Veterinary Record;180(22) 539 – 541
No Abstract available

[17] Ortiz, V., Klein, L., Channell, S. et al. (2018)
Evaluating the effect of metronidazole plus amoxicillin‐clavulanate versus amoxicillin‐clavulanate alone in canine haemorrhagic diarrhoea: a randomised controlled trial in primary care practice
Journal of Small Animal Practice59(7) 398-403

[18] Ziese, A.L., Suchodolski, J.S., Hartmann, K. et al. (2018)
Effect of probiotic treatment on the clinical course, intestinal microbiome, and toxigenic Clostridium perfringens in dogs with acute hemorrhagic diarrhea
PLOS One13(9) e0204691
Full text available

[25] Dean, R. and Perry, R. (2017)
Use of antibiotics in dogs with aseptic haemorrhagic gastroenteritis
In [clinically well dogs with haemorrhagic gastroenteritis] does [systemic antibiotics compared to no antibiotics] [decrease the time to resolution of clinical signs]?
BESTbets for Vets, University of Nottingham
Full text available

[28] Unterer, S. (2017)
Acute hemorrhagic diarrhea syndrome – an update
An urban experience, 42nd World Small Animal Veterinary Association Congress and FECAVA 23rd Eurocongress pp 242-243

Join us at BSAVA Congress – Book your live demo now

VETbytes is delighted to be exhibiting at the upcoming virtual BSAVA Congress 2021, taking place 25-27 March, where we will be showcasing our Emergency and Critical Care (ECC) module.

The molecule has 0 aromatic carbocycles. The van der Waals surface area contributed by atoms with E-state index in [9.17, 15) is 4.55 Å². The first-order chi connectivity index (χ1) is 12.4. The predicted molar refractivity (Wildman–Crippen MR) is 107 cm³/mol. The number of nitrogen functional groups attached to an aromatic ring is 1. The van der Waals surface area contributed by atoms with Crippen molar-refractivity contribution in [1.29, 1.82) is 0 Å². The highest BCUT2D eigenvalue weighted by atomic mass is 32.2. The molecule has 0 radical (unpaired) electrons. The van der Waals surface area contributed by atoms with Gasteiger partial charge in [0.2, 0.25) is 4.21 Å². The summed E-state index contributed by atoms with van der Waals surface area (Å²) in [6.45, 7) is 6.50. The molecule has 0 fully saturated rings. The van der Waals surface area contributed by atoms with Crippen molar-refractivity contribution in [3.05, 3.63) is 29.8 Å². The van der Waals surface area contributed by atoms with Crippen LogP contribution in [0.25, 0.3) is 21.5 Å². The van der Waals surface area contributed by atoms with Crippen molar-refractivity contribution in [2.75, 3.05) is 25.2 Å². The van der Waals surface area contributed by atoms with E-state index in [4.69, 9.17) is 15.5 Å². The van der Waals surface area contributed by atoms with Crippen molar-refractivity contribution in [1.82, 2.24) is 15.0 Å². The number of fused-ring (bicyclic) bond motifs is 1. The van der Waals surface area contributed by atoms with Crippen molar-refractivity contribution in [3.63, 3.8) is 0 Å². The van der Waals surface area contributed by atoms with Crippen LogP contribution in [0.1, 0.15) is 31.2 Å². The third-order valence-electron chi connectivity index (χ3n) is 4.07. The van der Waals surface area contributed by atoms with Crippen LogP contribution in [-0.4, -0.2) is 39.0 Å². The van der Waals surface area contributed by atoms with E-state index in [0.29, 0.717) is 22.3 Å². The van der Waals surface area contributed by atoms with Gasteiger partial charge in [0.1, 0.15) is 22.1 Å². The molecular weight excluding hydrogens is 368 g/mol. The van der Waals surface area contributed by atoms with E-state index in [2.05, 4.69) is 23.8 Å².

Join us for live demonstrations of the ECC module during the event and sign up for a free trial of VETbytes during Congress for a chance to win one of three annual subscriptions (each worth £99) or an iPad 10 (32GB)*

*Terms and conditions:

  • One entry per person. One per prize per person. Prizes are non-transferable, non-refundable. Open to UK residents aged 18+
  • To enter the competition you must sign up for a free trial between 08:00 Thursday 25 March and 18:00 Saturday 27 March 2021
  • Closing date for entries is 18:00 Saturday 27 March 2021
  • Winner will be chosen at random from free trial subscribers between the above dates
  • Winners will be notified by email no later than Monday 29 March 2021
  • Winning entries will be published on the VETbytes social media pages, by entering the competition you consent to your name being published on their social media pages and website


Latest update: how do you diagnose a colonic torsion?

One of the many VETbytes features is its ‘latest evidence’ feed, which provides a snapshot of the latest evidence in bitesize form, recently added to the emergency and critical care module.